Dr Mark Sujecki is a Mt Martha GP leading a team of medicos to Nepal on behalf of the Not For Profit Organisation, Trek Medic. I rode with him on Sunday 31/5 and popped the question in response to his fundraising post, and he approved. From there, as my buddies have stated, it took them brief moments to jump on board. In short, I gorged myself upon carbs and hydration for the next 8 days, between stints at the computer drumming up awareness and support. Most delightfully surprising has been the incredibly generous response of friends and families prepared to give up large chunks of their time and energy to support us to realise our goal.
The event just unfolded without a central organising committee and culminated atop Arthurs on Monday with hundreds of participants of all ages and backgrounds, and a wonderful sense of sharing and community. I feel sincerely blessed to have been supported by the many strangers and friends, many travelling from distance to contribute. Most of all I'm grateful to my riding buddies Jason and Matt for sharing the vision and pouring in their energy to make it happen, and to Dr Sujecki for the inspiration. As for the ride itself - for much of the day my attention was positively diverted by the social aspects. I remember the sparkling lights of the Peninsula before dawn and as the night descended.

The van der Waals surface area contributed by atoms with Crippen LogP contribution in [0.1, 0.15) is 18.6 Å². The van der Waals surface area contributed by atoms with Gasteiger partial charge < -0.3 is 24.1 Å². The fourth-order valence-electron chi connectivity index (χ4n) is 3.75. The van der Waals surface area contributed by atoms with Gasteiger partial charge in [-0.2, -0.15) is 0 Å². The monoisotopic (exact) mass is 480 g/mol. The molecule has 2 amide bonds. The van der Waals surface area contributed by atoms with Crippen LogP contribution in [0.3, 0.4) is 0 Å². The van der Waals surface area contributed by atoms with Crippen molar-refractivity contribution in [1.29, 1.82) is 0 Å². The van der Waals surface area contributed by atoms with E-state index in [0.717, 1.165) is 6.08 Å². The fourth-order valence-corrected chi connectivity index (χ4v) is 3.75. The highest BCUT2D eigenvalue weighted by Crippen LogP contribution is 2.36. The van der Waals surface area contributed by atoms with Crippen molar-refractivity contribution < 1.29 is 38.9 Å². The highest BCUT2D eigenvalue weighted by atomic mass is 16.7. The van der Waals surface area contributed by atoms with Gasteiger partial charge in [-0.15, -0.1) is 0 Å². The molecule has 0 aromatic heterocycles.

I remember feeling generally fatigued between approx lap 15 and 25, but never too sore, and never in doubt that I would make it. Losing Matty on lap 21 was a big blow but then to see him return in support was rejuvinating. I began to feel stronger the closer we got to reaching our goal and lap 30 was actually my quickest for the whole day!
Seeing Jase struggle was worrying and I couldn't imagine being the only one left standing. Both he and Matt showed such strength of character and determination. The amazing and continued support and encouragement of all those friends and family enabled me to power on and I was literally jumping out of my skin at the finish. I've been surfing on cloud 9 ever since. The estimate keeps rising but I reckon we're gonna raise more than $3000 for TrekMedic!!! Not bad in 8 days :-)